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Lethbridge Herald Newspaper Archives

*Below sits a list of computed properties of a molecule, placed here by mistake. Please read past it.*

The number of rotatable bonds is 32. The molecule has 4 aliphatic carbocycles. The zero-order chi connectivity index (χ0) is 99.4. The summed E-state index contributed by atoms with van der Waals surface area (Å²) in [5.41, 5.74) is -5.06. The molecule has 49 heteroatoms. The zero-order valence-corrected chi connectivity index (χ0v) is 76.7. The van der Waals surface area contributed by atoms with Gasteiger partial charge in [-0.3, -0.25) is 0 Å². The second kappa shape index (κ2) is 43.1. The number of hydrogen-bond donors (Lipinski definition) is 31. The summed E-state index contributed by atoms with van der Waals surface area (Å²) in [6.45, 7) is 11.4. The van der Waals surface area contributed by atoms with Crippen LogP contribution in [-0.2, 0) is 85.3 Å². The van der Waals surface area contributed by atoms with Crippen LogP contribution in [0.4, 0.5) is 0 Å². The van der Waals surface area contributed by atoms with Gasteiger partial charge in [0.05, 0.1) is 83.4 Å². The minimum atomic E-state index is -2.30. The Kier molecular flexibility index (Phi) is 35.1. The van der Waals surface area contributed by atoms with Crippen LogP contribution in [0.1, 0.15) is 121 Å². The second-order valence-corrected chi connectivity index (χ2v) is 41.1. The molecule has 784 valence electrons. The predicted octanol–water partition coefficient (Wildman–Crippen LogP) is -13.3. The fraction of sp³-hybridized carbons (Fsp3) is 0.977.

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Lethbridge Herald, The (Newspaper) - August 8, 1973, Lethbridge, Alberta ins Rabin shooting permits taboo OTTAWA Blueberry growers in New Brunswick wiii not be issued permits to shoot robins on their Environ- John Diefenbaker called on the government to end the shooting of robins Blueberry farmers in the 11 been ment Minister Jack Davis says. Mr. Davis said his staff is uMf tn issued federal permits to shoot recommending other w a y s to Uat Qn thelr crops discourage the robins such as makers or bird calls One grower said he shot birds last year dears GASOLINE EVERYDAY LOW PRICE 479 Regular 529 Premium V Use Your Simpsons-Sears Charaft Gallon Being invited to tea in China singular honor China This idyllic village is known best as the birthplace of Chairman but at least of the visitors who have parsed this way recently will remem- ber it most fondly for the hos- pitality of another father of a peasant family that lives By JOHN special to The Herald beside a deep and fertile valley formed by the neighboring hills. It is no part of Mao Yuan- yang's job to entertain foreign- but the distinction was soon forgotten when we met him wheeling his barrow along the road that winds beyond the village. Falling into conversa- we found ourselves invit- ed to visit his home and what followed was the happiest moment of our visit to Shao- shan. It was nearmg dusk of an early summer's and we had taken leave of our official guides to walk along amid the natural beauty and tranquillity of the village. To the the sun had spread a purple canopy out against the so it was in that towards the that we chose to wander. Past the department store and the vehicle repair the road headed out among the rice pad- stretching like a green carpet to the hills. With the last of the light most of the peasants had already made their way but here and beneath cone-shaped straw small children could be seen hard at weeding. The was all but deserted. Now and then a lone bicyclist would pedal his tires hissing in the moisture left over from an afternoon but otherwise we had nobody between ourselves and the hills but two distant one a man wheeling a barrow and the beside him. a child. Quickening our u.e j eventually caught up. The I pleasant while the dwarfed by a straw hat almost as big as gazed at us in toothless wonder We fell to mostly about simply and discovered that the father and son. were returning home after sel- ling the family's three pigs to the butcher The man had some and it did not take after we had identified ourselves as Canadians from Betbune's he ex- claimed for him to invite is home for slipper we had a prior to eat with our but happily ac- cepted when he suggested that we come for a cup of tea in- stead. NOT COMMONVLACE Such a simple thing as a spontaneous invitation to visit j a stranger's home might seem commonplace to somebody who has not lived in that it is in a land where great care is taken to regulate foreig- ners' contacts with ordinary can best be gauged from the fact that no similar in- vitation had come our way in more than two years Mao Yuan-yang. for so he had introduced led the on down the road for an- other half mile or then turn ed off along a steep and muddy path that headed up into the hil's. Not far the path gave onto a cluster of substan- tial mud-walled and i was before one of these that our host halted. In style and in the home was much like that in which the Chairman was across the other side of the vil- lage mustard with a bare earth floor and a thatch- ed looking out across fertile gully to a pine- forested ridge on the other side. Leaving us with his agec Mao disappeared and re-emerged a minute later with his wife and three other a boy aged seven and two four and three. Even as v.e were being introduc- a representative of the third generation living in the Mao's widowed appeared in the doorway to watch. While his wife bustled off in- side to brew the Mao fetch- ed chairs and setting them down on the muddy fore- court where we could talk and watch the last of the and be in by the fast gathering crowd of neigh- Save Craftsman 1 h.p. router Sears grooves and routs up to deep Reg. a-Our lowest price ever on this 'Super Tool' that performs dozens of woodworking projects and makes jobs easy. Heavyduty model develops rpm. Professional ball bearing with collet-type shank and fine depth settings in 64ths from 0 to Plastic chip built-in work power handles with trigger-switch safely release. With instruction 8' cord. Guaranteed 1 year. 24003 MORTISES SHAPES g b-W Dovetail Attachment- 24036. 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After a five-year stint as a common soldier in the southern city of he returned to the village in married a girl he had known since settled down RELATED TO MAO With the family's chickens scratching at our feet and the oldest of the boys mischievous- ly puffing at his father's cig- oui nost on to tell us that he was a member of the Shao Yang Production Team of the Shaoshan Production Bri- and that his with a red star over the was once the team's canteen. Apart from working in the rice participating in local militia training and tend- ing to his small private Mao told us he found time to raise which he kept in a pen at the back of the house. In this he could supple- ment the family's meagre in- as well as promoting the common interests of the team. both as a source of' meat and of are a' major factor In Chinese pea- sant life. Chairman Mao him- self has described the pig as natural fertilizer and urged peasants to breed as many as so it is a rare family that has no pig. The Mao larger than breeds three at a buying them from the state as piglets and selling them back when they have grown large enough for slaughter. In addi- tion to the cash realized by the sale to for a healthy the family earns extra cotton ration and a spe- cial grain allowance for pig fodder. The doing their share supplement the fodder allowance by collecting weeds and other unwanted to it is as much a busi- ness as it is for their who guffawed at his guest's suggestion that the children might develop a sentimental at- tachment to the and be reluctant to see them go to slaughter. In where 60 per cent of the villagers go by the family name of there are said to be no living members of the Chairman's immediate family. But it seemed sensible to before setting off on our walk back to the whether our host was in any way related to the Chairman- Well he he but the link went back many gener- in that many vil- lagers were related to the Chairman's family. Speaking for he had never seen the great since the Chairman's last visit to Shao- shan. his first in more than 30 came in when he was doing his service in t h e PLA. On the road to Shoashan Mao Yuan-yana and his son ;